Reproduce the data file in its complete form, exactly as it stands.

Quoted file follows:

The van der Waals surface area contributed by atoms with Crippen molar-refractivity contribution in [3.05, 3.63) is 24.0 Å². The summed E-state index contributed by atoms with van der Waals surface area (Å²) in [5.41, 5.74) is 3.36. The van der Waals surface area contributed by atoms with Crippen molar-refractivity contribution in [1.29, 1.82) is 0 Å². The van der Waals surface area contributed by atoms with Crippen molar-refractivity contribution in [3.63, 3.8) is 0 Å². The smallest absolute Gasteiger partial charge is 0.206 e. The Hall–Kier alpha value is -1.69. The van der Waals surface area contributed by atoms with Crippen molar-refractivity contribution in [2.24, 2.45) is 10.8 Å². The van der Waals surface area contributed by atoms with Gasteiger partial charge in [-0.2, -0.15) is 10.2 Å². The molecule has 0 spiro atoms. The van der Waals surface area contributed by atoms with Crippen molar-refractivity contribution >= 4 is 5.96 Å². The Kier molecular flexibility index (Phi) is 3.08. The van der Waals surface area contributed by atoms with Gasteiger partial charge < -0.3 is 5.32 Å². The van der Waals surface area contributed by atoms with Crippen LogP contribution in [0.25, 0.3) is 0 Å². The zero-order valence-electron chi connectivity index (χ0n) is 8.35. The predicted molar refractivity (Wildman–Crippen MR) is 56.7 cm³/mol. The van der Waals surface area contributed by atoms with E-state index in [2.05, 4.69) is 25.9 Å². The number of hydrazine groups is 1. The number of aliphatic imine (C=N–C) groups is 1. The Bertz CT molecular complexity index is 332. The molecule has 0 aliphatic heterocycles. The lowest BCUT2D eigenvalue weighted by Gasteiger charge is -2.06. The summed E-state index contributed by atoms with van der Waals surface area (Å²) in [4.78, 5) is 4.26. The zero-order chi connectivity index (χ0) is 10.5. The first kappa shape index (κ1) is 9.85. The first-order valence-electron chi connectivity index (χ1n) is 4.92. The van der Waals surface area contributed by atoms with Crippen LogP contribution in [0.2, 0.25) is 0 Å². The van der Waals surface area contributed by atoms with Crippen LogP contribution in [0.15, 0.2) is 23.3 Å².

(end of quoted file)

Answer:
The van der Waals surface area contributed by atoms with Crippen molar-refractivity contribution in [3.05, 3.63) is 24.0 Å². The summed E-state index contributed by atoms with van der Waals surface area (Å²) in [5.41, 5.74) is 3.36. The van der Waals surface area contributed by atoms with Crippen molar-refractivity contribution in [1.29, 1.82) is 0 Å². The van der Waals surface area contributed by atoms with Crippen molar-refractivity contribution in [3.63, 3.8) is 0 Å². The smallest absolute Gasteiger partial charge is 0.206 e. The Hall–Kier alpha value is -1.69. The van der Waals surface area contributed by atoms with Crippen molar-refractivity contribution in [2.24, 2.45) is 10.8 Å². The van der Waals surface area contributed by atoms with Gasteiger partial charge in [-0.2, -0.15) is 10.2 Å². The molecule has 0 spiro atoms. The van der Waals surface area contributed by atoms with Crippen molar-refractivity contribution >= 4 is 5.96 Å². The Kier molecular flexibility index (Phi) is 3.08. The van der Waals surface area contributed by atoms with Gasteiger partial charge < -0.3 is 5.32 Å². The van der Waals surface area contributed by atoms with Crippen LogP contribution in [0.25, 0.3) is 0 Å². The zero-order valence-electron chi connectivity index (χ0n) is 8.35. The predicted molar refractivity (Wildman–Crippen MR) is 56.7 cm³/mol. The van der Waals surface area contributed by atoms with E-state index in [2.05, 4.69) is 25.9 Å². The number of hydrazine groups is 1. The number of aliphatic imine (C=N–C) groups is 1. The Bertz CT molecular complexity index is 332. The molecule has 0 aliphatic heterocycles. The lowest BCUT2D eigenvalue weighted by Gasteiger charge is -2.06. The summed E-state index contributed by atoms with van der Waals surface area (Å²) in [4.78, 5) is 4.26. The zero-order chi connectivity index (χ0) is 10.5. The first kappa shape index (κ1) is 9.85. The first-order valence-electron chi connectivity index (χ1n) is 4.92. The van der Waals surface area contributed by atoms with Crippen LogP contribution in [0.2, 0.25) is 0 Å². The van der Waals surface area contributed by atoms with Crippen LogP contribution in [0.15, 0.2) is 23.3 Å².